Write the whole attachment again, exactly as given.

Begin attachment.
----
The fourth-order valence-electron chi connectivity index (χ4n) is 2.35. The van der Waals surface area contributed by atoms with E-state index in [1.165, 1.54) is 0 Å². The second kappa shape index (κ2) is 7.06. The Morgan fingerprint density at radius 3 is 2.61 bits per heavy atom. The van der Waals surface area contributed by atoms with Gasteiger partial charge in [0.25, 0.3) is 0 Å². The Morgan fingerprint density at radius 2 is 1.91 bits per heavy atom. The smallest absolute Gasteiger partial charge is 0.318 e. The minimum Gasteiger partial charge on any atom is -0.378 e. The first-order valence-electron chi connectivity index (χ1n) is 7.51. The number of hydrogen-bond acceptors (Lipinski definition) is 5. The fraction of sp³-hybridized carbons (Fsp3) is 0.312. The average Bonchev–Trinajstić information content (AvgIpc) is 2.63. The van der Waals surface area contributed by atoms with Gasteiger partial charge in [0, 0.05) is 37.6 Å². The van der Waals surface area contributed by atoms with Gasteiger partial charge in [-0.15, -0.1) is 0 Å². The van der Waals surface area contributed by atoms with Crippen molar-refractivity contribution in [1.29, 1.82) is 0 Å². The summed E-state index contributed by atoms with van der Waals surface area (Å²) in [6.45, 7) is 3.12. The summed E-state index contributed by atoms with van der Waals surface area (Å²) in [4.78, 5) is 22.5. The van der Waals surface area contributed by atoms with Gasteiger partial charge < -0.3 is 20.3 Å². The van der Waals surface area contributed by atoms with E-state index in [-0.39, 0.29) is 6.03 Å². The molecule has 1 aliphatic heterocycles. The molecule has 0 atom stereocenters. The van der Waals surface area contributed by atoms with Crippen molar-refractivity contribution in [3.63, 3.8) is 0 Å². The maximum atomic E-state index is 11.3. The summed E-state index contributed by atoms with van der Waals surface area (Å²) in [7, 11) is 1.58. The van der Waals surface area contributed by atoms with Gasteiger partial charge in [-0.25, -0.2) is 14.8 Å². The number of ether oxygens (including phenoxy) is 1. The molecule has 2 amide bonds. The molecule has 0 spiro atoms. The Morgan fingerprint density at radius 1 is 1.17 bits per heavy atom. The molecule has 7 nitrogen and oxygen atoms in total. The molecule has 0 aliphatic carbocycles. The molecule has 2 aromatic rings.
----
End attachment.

The fourth-order valence-electron chi connectivity index (χ4n) is 2.35. The van der Waals surface area contributed by atoms with E-state index in [1.165, 1.54) is 0 Å². The second kappa shape index (κ2) is 7.06. The Morgan fingerprint density at radius 3 is 2.61 bits per heavy atom. The van der Waals surface area contributed by atoms with Gasteiger partial charge in [0.25, 0.3) is 0 Å². The Morgan fingerprint density at radius 2 is 1.91 bits per heavy atom. The smallest absolute Gasteiger partial charge is 0.318 e. The minimum Gasteiger partial charge on any atom is -0.378 e. The first-order valence-electron chi connectivity index (χ1n) is 7.51. The number of hydrogen-bond acceptors (Lipinski definition) is 5. The fraction of sp³-hybridized carbons (Fsp3) is 0.312. The average Bonchev–Trinajstić information content (AvgIpc) is 2.63. The van der Waals surface area contributed by atoms with Gasteiger partial charge in [0, 0.05) is 37.6 Å². The van der Waals surface area contributed by atoms with Gasteiger partial charge in [-0.15, -0.1) is 0 Å². The van der Waals surface area contributed by atoms with Crippen molar-refractivity contribution in [1.29, 1.82) is 0 Å². The summed E-state index contributed by atoms with van der Waals surface area (Å²) in [6.45, 7) is 3.12. The summed E-state index contributed by atoms with van der Waals surface area (Å²) in [4.78, 5) is 22.5. The van der Waals surface area contributed by atoms with Gasteiger partial charge < -0.3 is 20.3 Å². The van der Waals surface area contributed by atoms with E-state index in [-0.39, 0.29) is 6.03 Å². The molecule has 1 aliphatic heterocycles. The molecule has 0 atom stereocenters. The van der Waals surface area contributed by atoms with Crippen molar-refractivity contribution in [3.63, 3.8) is 0 Å². The maximum atomic E-state index is 11.3. The summed E-state index contributed by atoms with van der Waals surface area (Å²) in [7, 11) is 1.58. The van der Waals surface area contributed by atoms with Gasteiger partial charge in [-0.25, -0.2) is 14.8 Å². The number of ether oxygens (including phenoxy) is 1. The molecule has 2 amide bonds. The molecule has 0 spiro atoms. The Morgan fingerprint density at radius 1 is 1.17 bits per heavy atom. The molecule has 7 nitrogen and oxygen atoms in total. The molecule has 0 aliphatic carbocycles. The molecule has 2 aromatic rings.